For this one, for some reason I didn't imagine anything sad for it, even though lyrically, it's sad, right? But because of the beat, I kind of was imagining a video that was in that same world, where it's sad but it's not that serious. I was really inspired by a lot of early pop-punk videos, like Blink-182, where they're really having fun with it. I didn't want this video to be so serious and brooding and, Oh, take me really seriously, where I'm like this sad, tortured person. The first thing that came to mind was five of us in dog outfits. it's ironic, it's enjoying the shit.

Do you have a least favorite part about making music?

Finishing it. Creating it is really fun, you get to riff on a beat and kind of get a melody going, and then you lay everything down and all the sudden it comes to technicality, which is like okay, structuring it, or changing the words. It's so necessary, but it takes the magic out of it, almost. I'm just the type of person that likes to jam out and make something right then and there. But it comes with the territory of making songs.

Do you feel like there's a difference between the kind of music you make now — "Ugly," and the rest of the EP — and the music you made when you were first starting?

Absolutely. I personally feel like [the music I make now is] better and just more realized than before. Before, I was just writing in my bedroom, just had a guitar, and I remember at the time I know what I wanted to sound like, but I was really limited with just me and my guitar. I used to make a lot more folk type of music also, just being from the Pacific North West. Now, being able to liven up the music a little bit more, I can finally do what I truly envisioned.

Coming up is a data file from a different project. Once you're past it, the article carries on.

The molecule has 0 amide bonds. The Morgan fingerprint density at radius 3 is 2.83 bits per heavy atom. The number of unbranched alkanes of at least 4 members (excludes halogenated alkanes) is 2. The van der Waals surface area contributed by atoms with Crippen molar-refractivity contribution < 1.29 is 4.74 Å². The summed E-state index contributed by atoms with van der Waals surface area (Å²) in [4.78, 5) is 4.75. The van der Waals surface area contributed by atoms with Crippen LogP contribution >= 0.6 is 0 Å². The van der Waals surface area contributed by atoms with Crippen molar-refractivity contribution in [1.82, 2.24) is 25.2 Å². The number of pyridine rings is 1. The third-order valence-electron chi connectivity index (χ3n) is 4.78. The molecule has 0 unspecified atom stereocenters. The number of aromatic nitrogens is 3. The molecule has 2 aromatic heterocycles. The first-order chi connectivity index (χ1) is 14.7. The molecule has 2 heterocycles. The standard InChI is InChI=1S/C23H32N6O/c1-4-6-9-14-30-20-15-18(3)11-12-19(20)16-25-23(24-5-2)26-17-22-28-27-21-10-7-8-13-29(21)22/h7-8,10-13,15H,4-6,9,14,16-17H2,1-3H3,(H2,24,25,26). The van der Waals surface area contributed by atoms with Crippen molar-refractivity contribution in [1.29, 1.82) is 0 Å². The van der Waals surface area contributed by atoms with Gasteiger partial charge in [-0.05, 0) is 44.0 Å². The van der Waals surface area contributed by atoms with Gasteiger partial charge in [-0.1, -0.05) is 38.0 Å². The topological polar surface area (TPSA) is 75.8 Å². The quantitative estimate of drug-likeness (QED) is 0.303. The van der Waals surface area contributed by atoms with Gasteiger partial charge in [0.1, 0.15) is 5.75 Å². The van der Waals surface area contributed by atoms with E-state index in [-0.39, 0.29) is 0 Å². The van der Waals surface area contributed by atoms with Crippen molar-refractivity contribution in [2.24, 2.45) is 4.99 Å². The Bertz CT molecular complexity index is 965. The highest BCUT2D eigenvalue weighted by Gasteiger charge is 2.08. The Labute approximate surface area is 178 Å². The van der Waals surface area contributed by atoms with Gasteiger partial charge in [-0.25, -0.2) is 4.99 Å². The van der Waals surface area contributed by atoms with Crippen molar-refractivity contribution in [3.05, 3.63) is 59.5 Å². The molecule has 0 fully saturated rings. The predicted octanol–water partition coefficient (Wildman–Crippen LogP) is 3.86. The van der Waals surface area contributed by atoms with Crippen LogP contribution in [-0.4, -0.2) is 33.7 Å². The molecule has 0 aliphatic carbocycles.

Is there a favorite song of yours on your new EP?

I don't have a favorite just because I actually like all of them. Normally I hate anything that I make, just naturally as an artist. But these, I like all of them. They're all my children! I don't have a favorite child, man. This EP is just a collection of songs, everything is pretty different, just showcasing the different types of sounds that I like making. It's an introduction, right? Even through this process I'm trying to figure out who Deb Never is, as well.

Do you feel like Deb Never the musician is separate from the Deb I'm talking to now?

I don't think so. I think it's pretty accurate because outwardly, I like to have a good time and I'm joking around all the time, I'm pranking, but the music is kind of an honest portrayal of who I am. It's serious, but it isn't. And I'm finding who I am through making these songs, too. Listening to the EP, hopefully it'll make you feel like you're growing with me. I want people to be on that journey with me.

Do you have plans for after the EP? Have you been healing?

I mostly want to release singles for a while after and then hopefully an album. I'm just sitting on a lot of songs and still making more, so, I don't know yet, if I'm being honest. Anything can happen. The day after I got back from tour, I started going to the studio every day. The sickness hasn't really held me back, but [Laughs]... I'm still coughing.

Photography: Zhamak Fullad
Creative Direction/Styling/Production: Clara Mary Joy